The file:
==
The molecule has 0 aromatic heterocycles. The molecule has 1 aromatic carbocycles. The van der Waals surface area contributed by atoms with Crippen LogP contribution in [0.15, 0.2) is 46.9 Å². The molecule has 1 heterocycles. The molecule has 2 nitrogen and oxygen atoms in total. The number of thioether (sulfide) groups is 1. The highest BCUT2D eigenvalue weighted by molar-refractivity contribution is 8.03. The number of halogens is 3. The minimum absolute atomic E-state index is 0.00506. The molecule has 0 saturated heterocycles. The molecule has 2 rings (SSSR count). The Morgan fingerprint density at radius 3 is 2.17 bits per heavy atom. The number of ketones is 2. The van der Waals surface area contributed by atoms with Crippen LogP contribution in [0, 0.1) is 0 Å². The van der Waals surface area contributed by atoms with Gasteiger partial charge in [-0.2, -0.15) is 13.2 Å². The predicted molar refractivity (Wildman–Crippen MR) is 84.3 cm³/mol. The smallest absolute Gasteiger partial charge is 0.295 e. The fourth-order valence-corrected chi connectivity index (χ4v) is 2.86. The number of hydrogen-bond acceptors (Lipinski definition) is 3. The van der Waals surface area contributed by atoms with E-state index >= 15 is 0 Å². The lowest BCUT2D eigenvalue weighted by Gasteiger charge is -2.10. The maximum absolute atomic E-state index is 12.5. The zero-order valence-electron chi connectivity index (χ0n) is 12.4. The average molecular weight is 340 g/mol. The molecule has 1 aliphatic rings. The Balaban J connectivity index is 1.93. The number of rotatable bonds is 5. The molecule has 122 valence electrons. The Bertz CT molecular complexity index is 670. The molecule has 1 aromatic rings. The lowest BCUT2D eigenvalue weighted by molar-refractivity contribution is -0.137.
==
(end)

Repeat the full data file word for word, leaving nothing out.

The molecule has 0 aromatic heterocycles. The molecule has 1 aromatic carbocycles. The van der Waals surface area contributed by atoms with Crippen LogP contribution in [0.15, 0.2) is 46.9 Å². The molecule has 1 heterocycles. The molecule has 2 nitrogen and oxygen atoms in total. The number of thioether (sulfide) groups is 1. The highest BCUT2D eigenvalue weighted by molar-refractivity contribution is 8.03. The number of halogens is 3. The minimum absolute atomic E-state index is 0.00506. The molecule has 0 saturated heterocycles. The molecule has 2 rings (SSSR count). The Morgan fingerprint density at radius 3 is 2.17 bits per heavy atom. The number of ketones is 2. The van der Waals surface area contributed by atoms with Crippen LogP contribution in [0, 0.1) is 0 Å². The van der Waals surface area contributed by atoms with Gasteiger partial charge in [-0.2, -0.15) is 13.2 Å². The predicted molar refractivity (Wildman–Crippen MR) is 84.3 cm³/mol. The smallest absolute Gasteiger partial charge is 0.295 e. The fourth-order valence-corrected chi connectivity index (χ4v) is 2.86. The number of hydrogen-bond acceptors (Lipinski definition) is 3. The van der Waals surface area contributed by atoms with E-state index >= 15 is 0 Å². The lowest BCUT2D eigenvalue weighted by Gasteiger charge is -2.10. The maximum absolute atomic E-state index is 12.5. The zero-order valence-electron chi connectivity index (χ0n) is 12.4. The average molecular weight is 340 g/mol. The molecule has 1 aliphatic rings. The Balaban J connectivity index is 1.93. The number of rotatable bonds is 5. The molecule has 122 valence electrons. The Bertz CT molecular complexity index is 670. The molecule has 1 aromatic rings. The lowest BCUT2D eigenvalue weighted by molar-refractivity contribution is -0.137.